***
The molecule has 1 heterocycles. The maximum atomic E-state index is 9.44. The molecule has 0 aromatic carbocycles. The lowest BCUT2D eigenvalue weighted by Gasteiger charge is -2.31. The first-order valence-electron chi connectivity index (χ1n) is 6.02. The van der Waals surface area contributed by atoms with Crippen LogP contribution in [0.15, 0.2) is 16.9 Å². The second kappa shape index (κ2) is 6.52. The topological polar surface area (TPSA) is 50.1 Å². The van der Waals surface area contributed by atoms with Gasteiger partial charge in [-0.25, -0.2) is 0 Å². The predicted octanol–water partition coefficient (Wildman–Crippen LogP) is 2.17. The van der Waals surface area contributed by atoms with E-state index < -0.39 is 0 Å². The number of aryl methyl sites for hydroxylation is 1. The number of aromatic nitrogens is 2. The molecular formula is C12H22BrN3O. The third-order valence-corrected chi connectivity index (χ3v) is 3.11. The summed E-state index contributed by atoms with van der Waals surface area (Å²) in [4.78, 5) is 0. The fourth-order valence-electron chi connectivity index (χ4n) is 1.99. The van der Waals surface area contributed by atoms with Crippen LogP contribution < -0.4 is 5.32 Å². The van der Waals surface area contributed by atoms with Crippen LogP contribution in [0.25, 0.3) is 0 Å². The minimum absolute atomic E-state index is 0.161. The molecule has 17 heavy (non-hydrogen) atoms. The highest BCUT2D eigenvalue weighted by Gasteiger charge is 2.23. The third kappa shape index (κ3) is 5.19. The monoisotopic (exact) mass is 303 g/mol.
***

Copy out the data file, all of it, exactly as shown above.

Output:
The molecule has 1 heterocycles. The maximum atomic E-state index is 9.44. The molecule has 0 aromatic carbocycles. The lowest BCUT2D eigenvalue weighted by Gasteiger charge is -2.31. The first-order valence-electron chi connectivity index (χ1n) is 6.02. The van der Waals surface area contributed by atoms with Crippen LogP contribution in [0.15, 0.2) is 16.9 Å². The second kappa shape index (κ2) is 6.52. The topological polar surface area (TPSA) is 50.1 Å². The van der Waals surface area contributed by atoms with Gasteiger partial charge in [-0.25, -0.2) is 0 Å². The predicted octanol–water partition coefficient (Wildman–Crippen LogP) is 2.17. The van der Waals surface area contributed by atoms with E-state index < -0.39 is 0 Å². The number of aryl methyl sites for hydroxylation is 1. The number of aromatic nitrogens is 2. The molecular formula is C12H22BrN3O. The third-order valence-corrected chi connectivity index (χ3v) is 3.11. The summed E-state index contributed by atoms with van der Waals surface area (Å²) in [4.78, 5) is 0. The fourth-order valence-electron chi connectivity index (χ4n) is 1.99. The van der Waals surface area contributed by atoms with Crippen LogP contribution < -0.4 is 5.32 Å². The van der Waals surface area contributed by atoms with Crippen LogP contribution in [0.25, 0.3) is 0 Å². The minimum absolute atomic E-state index is 0.161. The molecule has 17 heavy (non-hydrogen) atoms. The highest BCUT2D eigenvalue weighted by Gasteiger charge is 2.23. The third kappa shape index (κ3) is 5.19. The monoisotopic (exact) mass is 303 g/mol.